Let’s continue with more tips that will help your relationship become healthier, stronger and more rewarding for you.
- Make more time for one another. Commit to taking time away from work to be together; take regular walks, plan a joint activity you both enjoy; start something new and fun, and do not use the excuse that you are already too busy to add more to your already full plate.
- Don’t play the blame game. Chances are it is not you OR your partner who are at fault, but how things evolved – or, more appropriately, devolved – between the two of you that got you to the current place.
- Don’t focus on how you got here, but what you can do to get out of here. Stay in the present and share with one another what is helpful to you and what you want to do for your partner, then invite him or her to do the same.
- Provide positive feedback to one another. If you see your partner doing something nice that he or she has not done in a long time for you, make sure you communicate that you have noticed and appreciate it. Positive feedback builds confidence in each other and makes each person feel noticed, appreciated and responded to.
- Review your progress regularly and adjust your goals and directions accordingly. Schedule regular times when the two of you can sit down together and assess how you are doing as a couple. Remember not to be accusatory _ “You haven’t done your part” – or complaining – “I am always the one who has to do all the work” – but state the facts and then, together, discuss the course to take in order to achieve your goals.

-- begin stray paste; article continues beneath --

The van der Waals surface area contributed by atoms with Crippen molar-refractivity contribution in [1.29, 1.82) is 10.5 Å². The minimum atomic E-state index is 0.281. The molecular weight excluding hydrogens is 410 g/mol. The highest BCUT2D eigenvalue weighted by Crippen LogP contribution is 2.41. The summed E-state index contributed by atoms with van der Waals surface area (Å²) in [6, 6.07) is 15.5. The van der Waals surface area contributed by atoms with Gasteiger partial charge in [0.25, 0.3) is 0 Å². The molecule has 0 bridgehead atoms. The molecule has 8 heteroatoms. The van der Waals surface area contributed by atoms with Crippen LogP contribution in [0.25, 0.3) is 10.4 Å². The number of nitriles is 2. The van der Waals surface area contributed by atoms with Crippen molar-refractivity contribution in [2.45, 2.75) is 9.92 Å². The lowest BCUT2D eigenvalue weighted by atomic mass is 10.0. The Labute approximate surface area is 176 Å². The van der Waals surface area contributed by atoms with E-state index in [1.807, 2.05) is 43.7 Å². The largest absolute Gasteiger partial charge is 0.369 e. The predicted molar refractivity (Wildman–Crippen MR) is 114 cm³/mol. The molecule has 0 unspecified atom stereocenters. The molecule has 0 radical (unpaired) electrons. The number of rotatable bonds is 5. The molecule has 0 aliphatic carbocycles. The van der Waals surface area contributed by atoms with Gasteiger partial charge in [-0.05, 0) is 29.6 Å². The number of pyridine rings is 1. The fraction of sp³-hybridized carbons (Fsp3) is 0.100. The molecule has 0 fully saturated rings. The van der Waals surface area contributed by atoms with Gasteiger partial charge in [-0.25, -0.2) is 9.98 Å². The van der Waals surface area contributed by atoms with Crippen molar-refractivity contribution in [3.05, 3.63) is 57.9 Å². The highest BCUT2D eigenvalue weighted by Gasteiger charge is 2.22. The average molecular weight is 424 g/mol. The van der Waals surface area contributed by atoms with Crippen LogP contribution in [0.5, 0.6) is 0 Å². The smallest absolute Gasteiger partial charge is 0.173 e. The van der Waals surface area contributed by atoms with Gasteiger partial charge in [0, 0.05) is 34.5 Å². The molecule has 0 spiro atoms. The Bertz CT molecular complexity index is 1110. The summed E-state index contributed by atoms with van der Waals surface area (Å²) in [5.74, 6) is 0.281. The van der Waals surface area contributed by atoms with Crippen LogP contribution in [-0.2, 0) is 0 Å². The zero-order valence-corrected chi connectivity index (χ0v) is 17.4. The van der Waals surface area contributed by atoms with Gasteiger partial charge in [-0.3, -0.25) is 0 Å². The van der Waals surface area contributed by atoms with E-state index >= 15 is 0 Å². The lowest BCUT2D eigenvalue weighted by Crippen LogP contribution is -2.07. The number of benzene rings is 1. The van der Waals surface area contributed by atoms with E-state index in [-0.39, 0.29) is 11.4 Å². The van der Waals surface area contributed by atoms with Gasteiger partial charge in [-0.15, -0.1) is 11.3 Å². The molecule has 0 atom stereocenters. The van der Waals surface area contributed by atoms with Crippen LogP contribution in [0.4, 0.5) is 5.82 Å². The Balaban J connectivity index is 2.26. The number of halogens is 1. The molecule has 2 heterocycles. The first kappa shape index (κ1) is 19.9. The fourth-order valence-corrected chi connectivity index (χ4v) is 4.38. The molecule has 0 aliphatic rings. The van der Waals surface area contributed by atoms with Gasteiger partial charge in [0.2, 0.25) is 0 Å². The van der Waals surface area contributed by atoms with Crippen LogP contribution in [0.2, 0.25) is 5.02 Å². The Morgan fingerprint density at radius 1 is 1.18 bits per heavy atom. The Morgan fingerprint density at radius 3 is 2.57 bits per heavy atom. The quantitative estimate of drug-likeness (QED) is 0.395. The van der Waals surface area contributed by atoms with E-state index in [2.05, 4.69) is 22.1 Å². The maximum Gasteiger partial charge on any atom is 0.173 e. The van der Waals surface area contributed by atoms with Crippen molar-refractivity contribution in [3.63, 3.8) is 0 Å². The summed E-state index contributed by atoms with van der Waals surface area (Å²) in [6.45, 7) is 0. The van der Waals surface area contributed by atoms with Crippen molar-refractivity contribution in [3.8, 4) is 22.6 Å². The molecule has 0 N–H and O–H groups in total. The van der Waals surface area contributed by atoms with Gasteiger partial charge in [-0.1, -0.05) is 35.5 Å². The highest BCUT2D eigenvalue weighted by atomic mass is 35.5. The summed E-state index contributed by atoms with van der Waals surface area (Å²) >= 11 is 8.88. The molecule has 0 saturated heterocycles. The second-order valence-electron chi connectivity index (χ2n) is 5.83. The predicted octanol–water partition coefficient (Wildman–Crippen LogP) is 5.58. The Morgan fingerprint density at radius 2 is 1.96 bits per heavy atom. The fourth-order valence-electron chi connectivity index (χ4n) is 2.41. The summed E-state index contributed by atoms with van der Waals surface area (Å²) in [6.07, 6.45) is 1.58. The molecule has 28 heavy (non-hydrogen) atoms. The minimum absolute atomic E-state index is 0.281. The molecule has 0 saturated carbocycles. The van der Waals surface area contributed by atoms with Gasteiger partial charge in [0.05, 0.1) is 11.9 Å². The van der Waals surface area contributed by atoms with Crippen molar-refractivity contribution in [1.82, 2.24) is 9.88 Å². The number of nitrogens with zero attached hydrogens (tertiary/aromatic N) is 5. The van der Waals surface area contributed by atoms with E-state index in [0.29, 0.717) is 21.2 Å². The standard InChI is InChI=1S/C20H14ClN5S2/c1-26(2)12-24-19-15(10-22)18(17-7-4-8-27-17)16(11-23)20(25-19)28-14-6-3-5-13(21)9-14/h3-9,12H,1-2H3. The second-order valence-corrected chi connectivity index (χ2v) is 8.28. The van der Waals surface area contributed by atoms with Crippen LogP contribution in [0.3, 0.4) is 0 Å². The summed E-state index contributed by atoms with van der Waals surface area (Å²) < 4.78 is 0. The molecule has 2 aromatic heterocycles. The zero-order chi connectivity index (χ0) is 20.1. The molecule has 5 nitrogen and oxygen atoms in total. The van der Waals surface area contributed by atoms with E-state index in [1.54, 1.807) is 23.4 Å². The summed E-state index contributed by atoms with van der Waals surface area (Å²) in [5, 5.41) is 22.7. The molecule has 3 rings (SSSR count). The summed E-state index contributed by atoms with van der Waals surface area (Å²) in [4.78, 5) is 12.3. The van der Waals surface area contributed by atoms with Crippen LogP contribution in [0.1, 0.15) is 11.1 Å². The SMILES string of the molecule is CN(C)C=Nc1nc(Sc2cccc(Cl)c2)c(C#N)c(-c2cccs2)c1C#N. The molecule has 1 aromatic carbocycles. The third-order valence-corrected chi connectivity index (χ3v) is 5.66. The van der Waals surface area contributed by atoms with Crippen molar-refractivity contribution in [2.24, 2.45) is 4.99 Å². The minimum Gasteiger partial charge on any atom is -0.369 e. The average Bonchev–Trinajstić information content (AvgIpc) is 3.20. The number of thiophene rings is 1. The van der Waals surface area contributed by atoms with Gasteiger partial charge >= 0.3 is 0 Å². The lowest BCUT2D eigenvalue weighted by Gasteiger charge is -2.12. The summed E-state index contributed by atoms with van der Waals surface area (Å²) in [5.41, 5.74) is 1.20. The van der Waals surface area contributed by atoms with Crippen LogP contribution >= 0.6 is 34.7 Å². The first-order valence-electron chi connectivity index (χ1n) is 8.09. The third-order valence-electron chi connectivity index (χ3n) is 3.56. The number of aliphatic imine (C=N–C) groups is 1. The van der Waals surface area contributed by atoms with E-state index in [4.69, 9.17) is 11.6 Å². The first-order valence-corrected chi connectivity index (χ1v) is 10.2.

- Make room for fun and playfulness. This process of feeding the couple shouldn’t be all seriousness and hard labor. Plan for fun times when the two of you give yourselves and each other permission to leave all serious talk aside and be goofy and playful with each other, like you used to be when you were getting to know each other.
- Plan something new and different, like a trip, a special treat, an evening out, a drive through the countryside. Remember that this doesn’t have to be expensive, elaborate or over the top, as its purpose is that of signaling to one another that you are willing to invest time, energy, ideas and effort in making your relationship the best it can be.
Now that you have a dialogue going with your partner, and the two of you have shared your goals and plans, make sure you follow them. And, again, remember that this is not a contest where each of your activities needs to constantly be measured and compared to the other person’s. Doing things in a balanced way doesn’t mean doing everything 50-50 all the time. Rather, it means that at times you may do more and at times your partner may do more, as long as, in the end, both of you feel you have contributed your fair share to the health and longevity of your relationship.
If you are interested in knowing more about how to feed your relationship, please read our book, “Couples at the Crossroads. Five Steps to Finding Your Way back to Love.”